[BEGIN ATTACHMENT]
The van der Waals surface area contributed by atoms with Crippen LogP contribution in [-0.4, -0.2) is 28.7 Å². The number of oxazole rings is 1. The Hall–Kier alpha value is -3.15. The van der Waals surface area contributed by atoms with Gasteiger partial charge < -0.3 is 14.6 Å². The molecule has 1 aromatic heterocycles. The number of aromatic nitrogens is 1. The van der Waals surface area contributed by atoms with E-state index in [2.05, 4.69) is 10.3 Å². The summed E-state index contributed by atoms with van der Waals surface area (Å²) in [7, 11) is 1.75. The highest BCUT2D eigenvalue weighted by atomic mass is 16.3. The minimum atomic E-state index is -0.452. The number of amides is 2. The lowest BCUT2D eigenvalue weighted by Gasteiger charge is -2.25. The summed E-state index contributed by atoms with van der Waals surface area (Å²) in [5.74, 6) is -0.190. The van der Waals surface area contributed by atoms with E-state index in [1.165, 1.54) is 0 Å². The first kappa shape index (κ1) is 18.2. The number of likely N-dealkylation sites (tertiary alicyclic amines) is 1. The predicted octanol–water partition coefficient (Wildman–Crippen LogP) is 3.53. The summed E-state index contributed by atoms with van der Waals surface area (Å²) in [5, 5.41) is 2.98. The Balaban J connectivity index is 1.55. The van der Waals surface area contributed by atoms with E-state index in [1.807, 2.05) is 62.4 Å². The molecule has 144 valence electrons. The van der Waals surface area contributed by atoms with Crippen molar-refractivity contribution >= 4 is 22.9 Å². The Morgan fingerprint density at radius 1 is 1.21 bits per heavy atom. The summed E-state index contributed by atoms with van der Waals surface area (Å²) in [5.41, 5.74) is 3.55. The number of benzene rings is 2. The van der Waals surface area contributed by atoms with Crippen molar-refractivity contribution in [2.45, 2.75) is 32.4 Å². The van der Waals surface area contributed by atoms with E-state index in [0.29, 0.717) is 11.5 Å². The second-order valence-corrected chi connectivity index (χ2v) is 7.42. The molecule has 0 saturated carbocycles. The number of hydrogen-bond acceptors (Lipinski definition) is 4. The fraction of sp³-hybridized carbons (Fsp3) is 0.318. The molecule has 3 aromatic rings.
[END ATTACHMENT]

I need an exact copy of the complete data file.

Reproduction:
The van der Waals surface area contributed by atoms with Crippen LogP contribution in [-0.4, -0.2) is 28.7 Å². The number of oxazole rings is 1. The Hall–Kier alpha value is -3.15. The van der Waals surface area contributed by atoms with Gasteiger partial charge < -0.3 is 14.6 Å². The molecule has 1 aromatic heterocycles. The number of aromatic nitrogens is 1. The van der Waals surface area contributed by atoms with E-state index in [2.05, 4.69) is 10.3 Å². The summed E-state index contributed by atoms with van der Waals surface area (Å²) in [7, 11) is 1.75. The highest BCUT2D eigenvalue weighted by atomic mass is 16.3. The minimum atomic E-state index is -0.452. The number of amides is 2. The lowest BCUT2D eigenvalue weighted by Gasteiger charge is -2.25. The summed E-state index contributed by atoms with van der Waals surface area (Å²) in [5.74, 6) is -0.190. The van der Waals surface area contributed by atoms with E-state index in [1.165, 1.54) is 0 Å². The first kappa shape index (κ1) is 18.2. The number of likely N-dealkylation sites (tertiary alicyclic amines) is 1. The predicted octanol–water partition coefficient (Wildman–Crippen LogP) is 3.53. The summed E-state index contributed by atoms with van der Waals surface area (Å²) in [5, 5.41) is 2.98. The Balaban J connectivity index is 1.55. The van der Waals surface area contributed by atoms with E-state index in [1.807, 2.05) is 62.4 Å². The molecule has 144 valence electrons. The van der Waals surface area contributed by atoms with Crippen molar-refractivity contribution >= 4 is 22.9 Å². The Morgan fingerprint density at radius 1 is 1.21 bits per heavy atom. The summed E-state index contributed by atoms with van der Waals surface area (Å²) in [5.41, 5.74) is 3.55. The number of benzene rings is 2. The van der Waals surface area contributed by atoms with Crippen molar-refractivity contribution in [2.45, 2.75) is 32.4 Å². The van der Waals surface area contributed by atoms with E-state index in [0.29, 0.717) is 11.5 Å². The second-order valence-corrected chi connectivity index (χ2v) is 7.42. The molecule has 0 saturated carbocycles. The number of hydrogen-bond acceptors (Lipinski definition) is 4. The fraction of sp³-hybridized carbons (Fsp3) is 0.318. The molecule has 3 aromatic rings.